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SSP611UT: APPsyc (2013-2014)

CURRICULUM PROGRAM: Virtual School Program
COURSE TITLE: AP Psychology
CALENDAR YEAR: 2013-2014
GRADE LEVEL: 12
CODE: SSP611UT
TYPE: REG
CREDITS: 1.00
COURSE LENGTH: 36 weeks

Major Concepts/Content:

AP Psychology is designed to introduce students to the systematic and scientific study of the behavior and mental processes of human beings and other animals. Students are exposed to the psychological facts, principles, and phenomena associated with each of the major subfields within psychology. They also learn about the methods psychologists use in their science and practice. This course is targeted to students who wish to complete studies in secondary school equivalent to an introductory college course in psychology; the learning experience emphasizes development of an understanding of psychology as the science and critical evaluation of "common sense" knowledge about how people function. Instructional activities include direct instruction, demonstrations, class discussions, peer collaborations, simulations and hands-on experiments. The course study includes a balance between classic and current research. Students are expected to take the AP exam at the end of this course.

The course will begin by exploring the historical perspectives that combine to represent the eclectic field of psychology. Throughout the course, concepts will be explored using the research methods employed by psychologists to describe, explain, predict and modify behavior. Topics studied within this course will cover the range of theoretical perspectives and applications to the interpretation of personality, psychological disorders, and therapeutic approaches. Students will learn to evaluate information obtained from empirical research regarding topics such as the biological basis of behavior, learning, and memory and consciousness, development, and the social nature of human beings. As topics are covered, students will learn to identify biological, cognitive, social, and abnormal characteristics of human beings.

Course Objectives: The pursued goals of this course are:

  • To explore the psychology as an integrated and eclectic discipline.
  • To develop an understanding of psychology as a science.
  • To learn to think critically by examining behavior and mental processes.
  • To develop an understanding of the role of psychology within the modern world.

Course Outline:

I. History and Approaches

A. History of Psychology

B. Approaches

  • Biological
  • Behavioral
  • Cognitive
  • Humanistic
  • Psychodynamic
  • Sociocultural<
  • Evolutionary
  • Biopsychosocial

C. Subfields in Psychology

II. Research Methods

A. Experimental, Correlational, and Clinical Research

B. Statistics

  • Descriptive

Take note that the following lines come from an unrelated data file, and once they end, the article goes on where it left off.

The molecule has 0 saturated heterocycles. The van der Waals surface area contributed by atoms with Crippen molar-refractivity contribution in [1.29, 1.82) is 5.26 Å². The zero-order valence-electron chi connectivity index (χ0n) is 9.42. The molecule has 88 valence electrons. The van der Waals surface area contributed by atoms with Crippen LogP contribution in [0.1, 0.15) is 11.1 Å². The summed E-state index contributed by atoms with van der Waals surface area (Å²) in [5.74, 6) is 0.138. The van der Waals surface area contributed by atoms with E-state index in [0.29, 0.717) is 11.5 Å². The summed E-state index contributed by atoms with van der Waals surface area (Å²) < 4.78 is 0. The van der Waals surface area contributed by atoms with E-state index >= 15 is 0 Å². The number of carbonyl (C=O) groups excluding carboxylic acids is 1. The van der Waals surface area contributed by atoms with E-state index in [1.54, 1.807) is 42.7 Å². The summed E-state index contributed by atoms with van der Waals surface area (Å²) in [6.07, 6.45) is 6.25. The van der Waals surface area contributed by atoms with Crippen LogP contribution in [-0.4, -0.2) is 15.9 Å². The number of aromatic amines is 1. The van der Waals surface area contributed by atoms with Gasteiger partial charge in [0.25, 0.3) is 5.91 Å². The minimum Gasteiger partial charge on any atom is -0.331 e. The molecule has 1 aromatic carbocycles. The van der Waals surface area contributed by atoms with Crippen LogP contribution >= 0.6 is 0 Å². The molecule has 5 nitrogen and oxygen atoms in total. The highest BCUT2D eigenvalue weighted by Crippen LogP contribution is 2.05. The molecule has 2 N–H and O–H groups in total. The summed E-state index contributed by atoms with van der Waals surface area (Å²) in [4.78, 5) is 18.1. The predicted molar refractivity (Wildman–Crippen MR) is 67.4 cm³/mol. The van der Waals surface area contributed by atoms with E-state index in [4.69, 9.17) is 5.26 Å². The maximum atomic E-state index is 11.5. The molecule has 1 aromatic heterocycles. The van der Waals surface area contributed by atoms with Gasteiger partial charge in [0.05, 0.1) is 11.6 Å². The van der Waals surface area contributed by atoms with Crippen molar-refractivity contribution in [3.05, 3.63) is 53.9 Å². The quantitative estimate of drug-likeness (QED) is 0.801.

• Inferential

C. Ethics in Research

III. Biological Bases of Behavior

A. Physiological Techniques (e.g., imaging, surgical)

B. Neuroanatomy

C. Functional Organization of Nervous System

D. Neural Transmission

E. Neuroplasticity

F. Endocrine System

G. Genetics

H. Evolutionary Psychology

IV. Sensation and Perception

A. hresholds and Signal Detection Theory

B. Sensory Mechanisms

C. Attention

D. Perceptual Processes

V. States of Consciousness

A. Sleep and Dreaming

B. Hypnosis

C. Psychoactive Drug Effects

VI. Learning

A. Classical Conditioning

B. Operant Conditioning

C. Cognitive Processes

D. Biological Factors

E. Social Learning

VII. Cognition

A. Memory

B. Language

C. Thinking

D. Problem Solving and Creativity

VIII. Motivation and Emotion

A. Biological Bases

B. Theories of Motivation

C. Hunger, Thirst, Sex, and Pain

D. Social Motives

E. Theories of Emotion

F. Stress

IX. Developmental Psychology

A. Life-Span Approach

B. Research Methods (e.g., longitudinal, cross-sectional)

C. Heredity–Environment Issues

D. Developmental Theories

E. Dimensions of Development

  • Physical
  • Cognitive
  • Social
  • Moral

F. Sex and Gender Development

X. Personality

A. Personality Theories and Approaches

B. Assessment Techniques

C. Growth and Adjustment

XI. Testing and Individual Differences

A. Standardization and Norms

B. Reliability and Validity

C. Types of Tests

D. Ethics and Standards in Testing

E. Intelligence

XII. Abnormal Behavior

A. Definitions of Abnormality

B. Theories of Psychopathology

C. Diagnosis of Psychopathology

D. Types of Disorders

  • Anxiety
  • Somatoform
  • Mood
  • Schizophrenic
  • Organic
  • Personality
  • Dissociative

XIII. Treatment of Abnormal Behavior

A.Treatment Approaches

  • Psychodynamic
  • Humanistic
  • Behavioral
  • Cognitive
  • Biological

B. Modes of Therapy (i.e., individual, group)

C. Community and Preventive Approaches

XIV. Social Psychology

A. Group Dynamics

B. Attribution Processes

C. Interpersonal Perception

D. Conformity, Compliance, Obedience

E. Attitudes and Attitude Change

F. Organizational Behavior

G. Aggression/Antisocial Behavior

H. Cultural Influences

Course Philosophy:

It is the philosophy of this course for students to develop an eclectic perspective of the field of psychology and to think scientifically about issues related to human behavior. This course strives to encourage students to explore the applications of psychological principles to everyday situations and to develop a deeper understanding of your own and others' thoughts, emotions, and behaviors. Students will learn to evaluate information that comes out of empirical research and question the way in which the media and popular culture communicate psychological findings. They will also learn to identify biological, cognitive, social, and abnormal characteristics of human beings.

Essential Software:

Textbook

  • Psychology: Ninth Edition in Modules
  • Author: David G. Myers
  • Publisher: Worth, 2010
  • Student Text ISBN: 1429216387

Course Notes: (Unweighted - Did Not Take AP Exam)